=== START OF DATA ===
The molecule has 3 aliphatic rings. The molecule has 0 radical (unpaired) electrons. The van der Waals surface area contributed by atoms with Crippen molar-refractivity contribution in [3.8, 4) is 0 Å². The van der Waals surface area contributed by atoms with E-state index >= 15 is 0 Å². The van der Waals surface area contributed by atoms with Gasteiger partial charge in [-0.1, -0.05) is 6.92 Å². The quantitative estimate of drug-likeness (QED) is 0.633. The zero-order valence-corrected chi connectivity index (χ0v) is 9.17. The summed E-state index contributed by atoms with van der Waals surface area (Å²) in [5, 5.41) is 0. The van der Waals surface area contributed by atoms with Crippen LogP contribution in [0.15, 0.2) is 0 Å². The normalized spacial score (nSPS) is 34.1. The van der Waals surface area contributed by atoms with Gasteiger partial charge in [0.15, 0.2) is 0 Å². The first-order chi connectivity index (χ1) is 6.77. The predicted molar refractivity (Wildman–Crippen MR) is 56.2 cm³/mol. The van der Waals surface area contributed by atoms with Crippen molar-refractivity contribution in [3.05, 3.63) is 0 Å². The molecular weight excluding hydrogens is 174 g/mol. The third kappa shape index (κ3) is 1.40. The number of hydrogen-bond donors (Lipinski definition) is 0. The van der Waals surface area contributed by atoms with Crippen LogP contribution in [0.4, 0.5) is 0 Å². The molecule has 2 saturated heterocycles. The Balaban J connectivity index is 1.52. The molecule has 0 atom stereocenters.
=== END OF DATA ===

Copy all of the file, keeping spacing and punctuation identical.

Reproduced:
The molecule has 3 aliphatic rings. The molecule has 0 radical (unpaired) electrons. The van der Waals surface area contributed by atoms with Crippen molar-refractivity contribution in [3.8, 4) is 0 Å². The van der Waals surface area contributed by atoms with E-state index >= 15 is 0 Å². The van der Waals surface area contributed by atoms with Gasteiger partial charge in [-0.1, -0.05) is 6.92 Å². The quantitative estimate of drug-likeness (QED) is 0.633. The zero-order valence-corrected chi connectivity index (χ0v) is 9.17. The summed E-state index contributed by atoms with van der Waals surface area (Å²) in [5, 5.41) is 0. The van der Waals surface area contributed by atoms with Crippen LogP contribution in [0.15, 0.2) is 0 Å². The normalized spacial score (nSPS) is 34.1. The van der Waals surface area contributed by atoms with Gasteiger partial charge in [0.15, 0.2) is 0 Å². The first-order chi connectivity index (χ1) is 6.77. The predicted molar refractivity (Wildman–Crippen MR) is 56.2 cm³/mol. The van der Waals surface area contributed by atoms with Crippen molar-refractivity contribution in [3.05, 3.63) is 0 Å². The molecular weight excluding hydrogens is 174 g/mol. The third kappa shape index (κ3) is 1.40. The number of hydrogen-bond donors (Lipinski definition) is 0. The van der Waals surface area contributed by atoms with Crippen LogP contribution in [0.4, 0.5) is 0 Å². The molecule has 2 saturated heterocycles. The Balaban J connectivity index is 1.52. The molecule has 0 atom stereocenters.